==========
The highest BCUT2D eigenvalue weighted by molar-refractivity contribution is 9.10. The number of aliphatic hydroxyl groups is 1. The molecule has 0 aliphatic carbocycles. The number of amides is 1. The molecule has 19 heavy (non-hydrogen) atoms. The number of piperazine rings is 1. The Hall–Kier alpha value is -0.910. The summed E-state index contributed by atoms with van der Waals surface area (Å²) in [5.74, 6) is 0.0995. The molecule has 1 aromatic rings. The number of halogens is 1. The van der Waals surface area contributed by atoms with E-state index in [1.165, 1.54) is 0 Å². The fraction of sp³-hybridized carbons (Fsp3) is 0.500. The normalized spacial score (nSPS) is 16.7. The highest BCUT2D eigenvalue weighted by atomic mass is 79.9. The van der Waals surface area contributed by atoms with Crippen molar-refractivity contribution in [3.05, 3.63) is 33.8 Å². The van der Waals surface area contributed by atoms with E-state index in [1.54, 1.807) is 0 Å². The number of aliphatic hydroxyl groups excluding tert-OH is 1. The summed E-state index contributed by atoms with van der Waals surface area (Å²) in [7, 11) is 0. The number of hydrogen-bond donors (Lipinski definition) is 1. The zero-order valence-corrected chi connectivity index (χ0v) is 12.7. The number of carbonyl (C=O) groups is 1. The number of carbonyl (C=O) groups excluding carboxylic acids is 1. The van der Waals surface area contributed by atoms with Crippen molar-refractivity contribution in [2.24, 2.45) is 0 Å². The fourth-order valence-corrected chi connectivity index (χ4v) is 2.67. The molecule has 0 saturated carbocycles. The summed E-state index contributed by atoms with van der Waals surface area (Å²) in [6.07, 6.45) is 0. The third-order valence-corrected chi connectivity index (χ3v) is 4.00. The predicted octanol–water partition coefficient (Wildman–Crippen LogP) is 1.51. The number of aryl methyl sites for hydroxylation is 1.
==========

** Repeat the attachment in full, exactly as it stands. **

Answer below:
The highest BCUT2D eigenvalue weighted by molar-refractivity contribution is 9.10. The number of aliphatic hydroxyl groups is 1. The molecule has 0 aliphatic carbocycles. The number of amides is 1. The molecule has 19 heavy (non-hydrogen) atoms. The number of piperazine rings is 1. The Hall–Kier alpha value is -0.910. The summed E-state index contributed by atoms with van der Waals surface area (Å²) in [5.74, 6) is 0.0995. The molecule has 1 aromatic rings. The number of halogens is 1. The van der Waals surface area contributed by atoms with E-state index in [1.165, 1.54) is 0 Å². The fraction of sp³-hybridized carbons (Fsp3) is 0.500. The normalized spacial score (nSPS) is 16.7. The highest BCUT2D eigenvalue weighted by atomic mass is 79.9. The van der Waals surface area contributed by atoms with Crippen molar-refractivity contribution in [3.05, 3.63) is 33.8 Å². The van der Waals surface area contributed by atoms with E-state index in [1.54, 1.807) is 0 Å². The number of aliphatic hydroxyl groups excluding tert-OH is 1. The summed E-state index contributed by atoms with van der Waals surface area (Å²) in [7, 11) is 0. The number of hydrogen-bond donors (Lipinski definition) is 1. The zero-order valence-corrected chi connectivity index (χ0v) is 12.7. The number of carbonyl (C=O) groups is 1. The number of carbonyl (C=O) groups excluding carboxylic acids is 1. The van der Waals surface area contributed by atoms with Crippen molar-refractivity contribution in [2.24, 2.45) is 0 Å². The fourth-order valence-corrected chi connectivity index (χ4v) is 2.67. The molecule has 0 saturated carbocycles. The summed E-state index contributed by atoms with van der Waals surface area (Å²) in [6.07, 6.45) is 0. The third-order valence-corrected chi connectivity index (χ3v) is 4.00. The predicted octanol–water partition coefficient (Wildman–Crippen LogP) is 1.51. The number of aryl methyl sites for hydroxylation is 1.